An ongoing Swedish study suggests blood pressure and serum lipid levels have improved in middle-aged women during the past 30 years.
Levels of perceived mental stress, however, have increased significantly.
The study is part of the Prospective Population Study of Women in Gothenburg, Sweden. This study was initiated at the end of the 1960s, when 1,462 middle-aged women were examined, and interviewed about their lifestyle and other matters.
These women have subsequently been followed up into the 21st century, as well as compared with new generations of middle-aged women who have been examined at later dates, as part of the Prospective Population Study.
“The level of stress among middle-aged women was stable over a long period, but we can see that the number of women who perceive stress rises significantly after the early years of the 1980s.
“It is the women themselves who describe that they feel stressed, and other research has shown that it is the perceived stress that is most harmful,” says general practitioner Dominique Hange, author of the thesis.
In 1968-1969, 28 percent of women stated that they suffered from nervousness, and 36 percent stated that they experienced stress. By 2004-2005, the percentage of women who experienced stress had more than doubled, to 75 percent.
“The women who stated at the end of the 1960s that they suffered from nervousness or perceived stress had a higher frequency of abdominal problems, asthma, headache, and frequent infections. This is true both at the time they were examined and nearly 25 years later.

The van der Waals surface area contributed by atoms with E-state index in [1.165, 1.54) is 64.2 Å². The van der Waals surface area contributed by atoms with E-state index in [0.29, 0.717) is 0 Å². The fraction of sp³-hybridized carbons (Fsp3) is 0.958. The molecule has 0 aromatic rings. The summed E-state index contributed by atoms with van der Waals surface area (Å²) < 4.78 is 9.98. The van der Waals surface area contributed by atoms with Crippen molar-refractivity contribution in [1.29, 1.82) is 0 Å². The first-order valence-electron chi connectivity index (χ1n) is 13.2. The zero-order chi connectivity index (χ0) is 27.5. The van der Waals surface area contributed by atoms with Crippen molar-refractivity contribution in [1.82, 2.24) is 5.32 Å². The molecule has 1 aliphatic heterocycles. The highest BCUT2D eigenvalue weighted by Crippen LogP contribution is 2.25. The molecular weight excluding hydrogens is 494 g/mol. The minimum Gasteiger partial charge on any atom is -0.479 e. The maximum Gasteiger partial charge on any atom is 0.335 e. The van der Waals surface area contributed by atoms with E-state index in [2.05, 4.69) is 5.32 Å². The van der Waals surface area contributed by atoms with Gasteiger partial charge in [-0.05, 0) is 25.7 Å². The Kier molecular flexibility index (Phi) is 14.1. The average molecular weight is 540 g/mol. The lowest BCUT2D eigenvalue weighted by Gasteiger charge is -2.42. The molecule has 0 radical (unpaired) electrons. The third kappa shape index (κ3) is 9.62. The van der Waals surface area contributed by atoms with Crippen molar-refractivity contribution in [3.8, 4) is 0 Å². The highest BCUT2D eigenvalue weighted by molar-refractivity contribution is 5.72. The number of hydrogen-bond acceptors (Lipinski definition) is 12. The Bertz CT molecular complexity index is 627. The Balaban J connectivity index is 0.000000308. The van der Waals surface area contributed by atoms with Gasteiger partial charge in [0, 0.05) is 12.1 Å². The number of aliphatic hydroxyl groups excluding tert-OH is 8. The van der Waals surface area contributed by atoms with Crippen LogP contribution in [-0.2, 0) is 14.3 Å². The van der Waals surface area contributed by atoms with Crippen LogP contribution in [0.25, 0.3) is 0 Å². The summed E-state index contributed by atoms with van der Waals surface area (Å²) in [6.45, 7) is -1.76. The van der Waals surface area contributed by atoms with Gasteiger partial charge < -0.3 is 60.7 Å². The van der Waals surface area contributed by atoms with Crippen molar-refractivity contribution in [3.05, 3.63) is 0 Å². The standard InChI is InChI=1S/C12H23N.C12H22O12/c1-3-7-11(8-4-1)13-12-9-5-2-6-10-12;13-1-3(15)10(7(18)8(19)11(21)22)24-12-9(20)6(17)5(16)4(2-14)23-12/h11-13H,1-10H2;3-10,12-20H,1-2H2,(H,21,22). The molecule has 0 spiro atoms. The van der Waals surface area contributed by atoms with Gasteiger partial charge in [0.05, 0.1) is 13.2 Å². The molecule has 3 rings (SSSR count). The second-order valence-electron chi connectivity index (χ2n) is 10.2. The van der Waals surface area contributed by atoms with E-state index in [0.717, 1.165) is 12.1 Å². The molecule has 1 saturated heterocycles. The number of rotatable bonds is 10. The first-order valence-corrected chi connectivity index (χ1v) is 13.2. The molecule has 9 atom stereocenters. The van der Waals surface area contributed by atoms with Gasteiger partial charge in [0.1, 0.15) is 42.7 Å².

“We could also in a longer perspective, see that the women who were mentally stressed had a higher mortality, and a somewhat higher incidence of breast cancer,” says Dominique Hange.
The results presented in the thesis show also that the risk factors for cardiovascular disease among women have decreased during the past 30 years. The average body mass index of the women was the same in 2000 as it was in the 1960s, while mean blood pressure and levels of serum lipids were lower.
“More women today exercise in their leisure time, and we know that physically active people often have a lower blood pressure. Only 15 percent of women exercised regularly in the 1960s, while the figure today is around 40 percent,” says Dominique Hange.
Source: Sahlgrenska Academy